For a long time, I felt paralyzed by my parents’ regrets and guilt and unfulfilled hopes and the all-consuming nature of their worsening ailments.  I still feel like that sometimes.  Then I try to remind myself of the catharsis that comes with facing your regrets; addressing your shortcomings, failures and missed opportunities.  There is a healing.  That healing will let you off the hook; it will forgive your perceived sins; it will make the amends you feel in your heart and it will share the love and light you have hidden away in the darkest recesses of your mind.

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We’re gonna chase the demons out of town, Singing when you feel alone

Ten years ago today, the Stars released Set Yourself on Fireand life as I knew it changed forever.

I had recently moved back to the West Coast after spending a year living in the Interior, and had no plans.  I suffered from horrifically vivid night terrors.  I was grumpy and gross and disconnected from everything I had once held so dear.  I was in limbo: unsure of what I was doing; where I was going; who I was.


I wanted to disappear.  Fast-forward  or rewind life to a time when I was a part of something at school, or work or in a relationship.  It was a terribly, dark and depressing time.

I spent a lot of time in my childhood bedroom next to my old Beavis and Butthead poster, reading my old diaries and  listening to the Stars.  Their music is so visual that I couldn’t help but get transported to another time, another place, another life.  First love bullshit, emotional tirades, juvenile fights and the recklessness of youth seen through the hazy alcohol-induced lens of regret, over-thinking things, and knowing better.  That’s what Set Yourself on Fire reminds me of.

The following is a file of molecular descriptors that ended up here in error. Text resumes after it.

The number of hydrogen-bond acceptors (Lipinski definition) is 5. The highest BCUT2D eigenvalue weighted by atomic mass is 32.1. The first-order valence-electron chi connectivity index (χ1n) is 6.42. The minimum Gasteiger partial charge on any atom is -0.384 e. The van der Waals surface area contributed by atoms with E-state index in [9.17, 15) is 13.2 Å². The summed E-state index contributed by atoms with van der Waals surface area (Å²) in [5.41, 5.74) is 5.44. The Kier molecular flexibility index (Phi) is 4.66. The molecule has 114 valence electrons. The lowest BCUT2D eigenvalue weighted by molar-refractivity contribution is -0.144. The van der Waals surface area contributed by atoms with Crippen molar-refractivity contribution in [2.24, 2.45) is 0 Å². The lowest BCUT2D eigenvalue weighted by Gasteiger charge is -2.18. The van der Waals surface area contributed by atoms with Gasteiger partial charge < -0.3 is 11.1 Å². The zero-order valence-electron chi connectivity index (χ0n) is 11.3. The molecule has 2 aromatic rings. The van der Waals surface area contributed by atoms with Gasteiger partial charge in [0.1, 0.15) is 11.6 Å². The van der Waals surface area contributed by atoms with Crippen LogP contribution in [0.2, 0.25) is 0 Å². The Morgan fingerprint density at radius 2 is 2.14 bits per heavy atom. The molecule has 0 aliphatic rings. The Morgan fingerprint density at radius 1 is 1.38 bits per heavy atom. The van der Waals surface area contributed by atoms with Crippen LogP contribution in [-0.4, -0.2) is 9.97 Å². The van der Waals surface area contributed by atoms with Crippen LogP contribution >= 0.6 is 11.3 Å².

What I love most about the Stars is their lyrics.  Each song is a story, a memory or a vision depending on how you’re feeling when you hear it.

Your Ex-Lover is Dead, is one of my favourite Stars songs ever.  Growing up in a small town, I know all too well how hard it is to escape your past.  You are destined to run into your ex-boyfriend, old friends, family friends or former co-workers anywhere you go.   That fear can be paralyzing.  But over the years, I’ve developed a thick, impenetrable bubble that is hard to crack unless you basically hit me over the head and say “We slept together!”  See, I don’t wear my glasses so even if I do run into someone, I don’t know it unless we are five feet away from each other.  I always think about how many people I’ve put off blindly walking by them without a second glance, a knowing smile or a nod.  It always makes me think of this lyric:

Captured a taxi despite all the rain
We drove in silence across Pont Champlain
And all of the time you thought I was sad
I was trying to remember your name…